• EG says:

        You’re probably right. It just makes me sad because…I understand! Shit happens! My anti-depressants get screwed up too because I hit the yearly prescription cap on my insurance! My parents get ill! I’d be happy to help make allowances. Let me help you! But too many students, I think, think that professors have no sympathy, and I hate it every time I hear, say, a student with cancer or an unexpected pregnancy tell me that I’m the only professor who’s allowing her to take an incomplete or do a paper instead of take the final or whatever (I am not making up these examples), or because whenever a professor refuses to help or make allowances or just generally behave like a decent human being, it just makes it less likely that a student will ask in the future, and then we wind up with situations like these.

        But with plagiarism…it backs me into a corner where I can’t help, because it’s the one thing I have no sense of humor about, the one thing I make it very clear in class that I can’t let slide and there’s no excuse for.

      • A4 says:

        But with plagiarism…it backs me into a corner where I can’t help, because it’s the one thing I have no sense of humor about, the one thing I make it very clear in class that I can’t let slide and there’s no excuse for.


      • You sound like an awesome teacher to have, EG! I lucked out awesomely with most of my profs, mostly because I’m of the “better paranoid than past deadline” crowd, but I also think professors are sometimes not that much to blame, either. I work(ed? I’m going back next fall) at my college’s writing skills centre, and last year, I couldn’t count the number of students I had to talk off the plagiarism/just not going to submit ledge on two hands. In all but two cases (one refused to listen to me, the other simply had awful citation skills and couldn’t be arsed to do it right, so I’ve no idea wtf happened with her), they hadn’t told their profs anything about struggling, or asked for an extension, or any of those things. For things like “my dad’s dying” and “I have a crippling migraine and can’t see out my right eye as of last week and my doctor can only see me today”, which, seriously, omfg. and they all got extensions, after I got them to email their teachers while sitting with me so they could be calm about it. I dunno. I think people are trained not to ask out of shame, particularly mature students, or ones who are high-achieving, or usually high-achieving studetns doing their required English or science-based breadth requirements. It’s really goddamn sad.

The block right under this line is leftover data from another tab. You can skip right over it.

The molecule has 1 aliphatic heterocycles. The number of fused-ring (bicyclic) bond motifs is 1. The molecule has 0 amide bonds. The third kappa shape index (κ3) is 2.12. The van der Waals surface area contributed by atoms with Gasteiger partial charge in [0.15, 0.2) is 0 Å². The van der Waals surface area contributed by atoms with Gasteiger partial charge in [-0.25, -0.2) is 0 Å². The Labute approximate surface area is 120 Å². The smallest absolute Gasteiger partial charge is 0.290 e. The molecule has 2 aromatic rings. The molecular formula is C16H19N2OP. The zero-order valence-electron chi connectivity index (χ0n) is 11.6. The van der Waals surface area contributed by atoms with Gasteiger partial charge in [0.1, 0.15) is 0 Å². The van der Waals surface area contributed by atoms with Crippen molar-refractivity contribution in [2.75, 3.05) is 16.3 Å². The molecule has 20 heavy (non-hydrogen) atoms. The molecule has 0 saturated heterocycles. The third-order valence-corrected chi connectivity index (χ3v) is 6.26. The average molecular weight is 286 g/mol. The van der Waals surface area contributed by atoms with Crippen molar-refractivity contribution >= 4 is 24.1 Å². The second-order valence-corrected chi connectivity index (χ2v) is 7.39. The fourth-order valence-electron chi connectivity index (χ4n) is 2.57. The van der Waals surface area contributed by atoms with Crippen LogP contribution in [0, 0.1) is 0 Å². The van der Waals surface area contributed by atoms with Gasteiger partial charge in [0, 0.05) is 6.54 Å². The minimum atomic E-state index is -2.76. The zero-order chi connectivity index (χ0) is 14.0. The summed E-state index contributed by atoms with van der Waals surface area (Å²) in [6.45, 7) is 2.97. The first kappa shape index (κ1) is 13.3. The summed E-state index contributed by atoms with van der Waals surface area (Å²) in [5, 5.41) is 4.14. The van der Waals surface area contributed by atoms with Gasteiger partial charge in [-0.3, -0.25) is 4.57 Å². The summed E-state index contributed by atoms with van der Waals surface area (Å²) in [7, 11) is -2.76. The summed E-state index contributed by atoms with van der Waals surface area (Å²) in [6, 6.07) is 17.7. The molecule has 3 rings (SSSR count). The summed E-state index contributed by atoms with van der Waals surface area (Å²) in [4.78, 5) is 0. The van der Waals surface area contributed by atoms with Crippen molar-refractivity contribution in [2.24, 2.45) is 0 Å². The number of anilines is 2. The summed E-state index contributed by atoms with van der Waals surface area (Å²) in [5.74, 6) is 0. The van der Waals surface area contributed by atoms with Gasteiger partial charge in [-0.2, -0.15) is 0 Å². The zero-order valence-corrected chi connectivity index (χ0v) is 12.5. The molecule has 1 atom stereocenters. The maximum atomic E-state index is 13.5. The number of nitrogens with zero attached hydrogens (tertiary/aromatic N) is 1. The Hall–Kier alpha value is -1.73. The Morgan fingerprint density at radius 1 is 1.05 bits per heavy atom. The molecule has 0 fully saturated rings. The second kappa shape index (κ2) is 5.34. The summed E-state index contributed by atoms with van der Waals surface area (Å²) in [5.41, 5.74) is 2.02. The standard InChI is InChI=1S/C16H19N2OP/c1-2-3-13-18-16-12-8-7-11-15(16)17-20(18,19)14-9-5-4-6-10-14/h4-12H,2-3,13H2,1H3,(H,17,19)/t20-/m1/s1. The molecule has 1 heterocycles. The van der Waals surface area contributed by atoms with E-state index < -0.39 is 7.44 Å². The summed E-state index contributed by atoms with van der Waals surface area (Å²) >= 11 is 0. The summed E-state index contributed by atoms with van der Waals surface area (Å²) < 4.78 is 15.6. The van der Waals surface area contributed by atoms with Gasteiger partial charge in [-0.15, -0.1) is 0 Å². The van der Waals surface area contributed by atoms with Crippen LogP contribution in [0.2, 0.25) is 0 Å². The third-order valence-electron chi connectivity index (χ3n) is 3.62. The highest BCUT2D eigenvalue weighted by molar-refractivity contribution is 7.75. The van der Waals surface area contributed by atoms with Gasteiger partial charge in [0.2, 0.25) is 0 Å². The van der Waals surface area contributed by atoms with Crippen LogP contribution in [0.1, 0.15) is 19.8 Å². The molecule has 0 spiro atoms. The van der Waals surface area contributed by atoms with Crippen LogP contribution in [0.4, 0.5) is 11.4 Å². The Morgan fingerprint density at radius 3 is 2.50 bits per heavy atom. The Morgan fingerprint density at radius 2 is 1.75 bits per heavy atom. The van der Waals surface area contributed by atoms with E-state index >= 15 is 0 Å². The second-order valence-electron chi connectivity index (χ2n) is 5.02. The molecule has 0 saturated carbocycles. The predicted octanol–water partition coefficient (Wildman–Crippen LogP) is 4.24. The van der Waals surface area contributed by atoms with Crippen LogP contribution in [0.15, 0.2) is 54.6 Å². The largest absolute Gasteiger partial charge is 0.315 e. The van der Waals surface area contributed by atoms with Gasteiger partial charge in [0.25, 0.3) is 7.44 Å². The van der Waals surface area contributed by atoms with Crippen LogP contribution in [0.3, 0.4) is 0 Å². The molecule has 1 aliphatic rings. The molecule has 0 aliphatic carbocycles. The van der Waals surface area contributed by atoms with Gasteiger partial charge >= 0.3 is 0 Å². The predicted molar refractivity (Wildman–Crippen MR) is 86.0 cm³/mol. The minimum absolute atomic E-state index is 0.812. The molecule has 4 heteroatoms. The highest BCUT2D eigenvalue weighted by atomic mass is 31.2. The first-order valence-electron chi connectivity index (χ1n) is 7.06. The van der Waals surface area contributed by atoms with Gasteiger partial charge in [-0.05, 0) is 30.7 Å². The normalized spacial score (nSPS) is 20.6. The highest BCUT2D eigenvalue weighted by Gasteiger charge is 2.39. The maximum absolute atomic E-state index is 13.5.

Either way, Im’ really sorry you have to deal with this shit! Plagiarism decisions are the worst.

    • Donna L says:

      I’m sorry you’re in that position. Not wanting ever to have to handle such a situation is, I think one of the many reasons I would not be good at teaching. (I try to think of all of them whenever I start regretting my decision not to go to graduate school. Which happens frequently!)

  26. Rant: I really, really hate the exhaustion part of fibromyalgia. The days when I’m alert and in massive pain are still better than the days like this one, where I’m in massive pain,but I literally can’t stay awake or form coherent thoughts when I am. I hate it. My mind’s all I have going for me, and it scares me when I can’t rely on being coherent, because parenting, school, work, commutes, etc. (I have done fascinating things like falling asleep while standing by the open door of a train, or zoning out while going down stairs and forgetting how to walk right, leading to a panicked freeze.) So I’m anxious and sleepy, sleepy and anxious. Hooray. I think I’ll nap again now. I’m sure my final essay will write itself.

    On the plus side, I won a student writing award. Though I’m not sure what I won, because the judge hasn’t announced it yet o_O

    • EG says:

      On the plus side, I won a student writing award.

      I feel no surprise whatsoever. Congratulations! I have every confidence that your piece was well-deserved and a pleasure to read. Seriously.

      I’m sorry about the pain and confusion. It sounds awful and frightening and also maddening. I hope it passes soon and you return to yourself.

      • Thank you for the wishes, EG. I had a nap and I feel somewhat better. -_- Better enough to remember I missed deadline on an assignment. Fuckity. But I know the prof and he knows I’m sick, so it should be okay.

  27. tigtog says:

    A new Weekly Open Thread went up a few hours ago, so I’m going to close comments on this one now.

Comments are closed.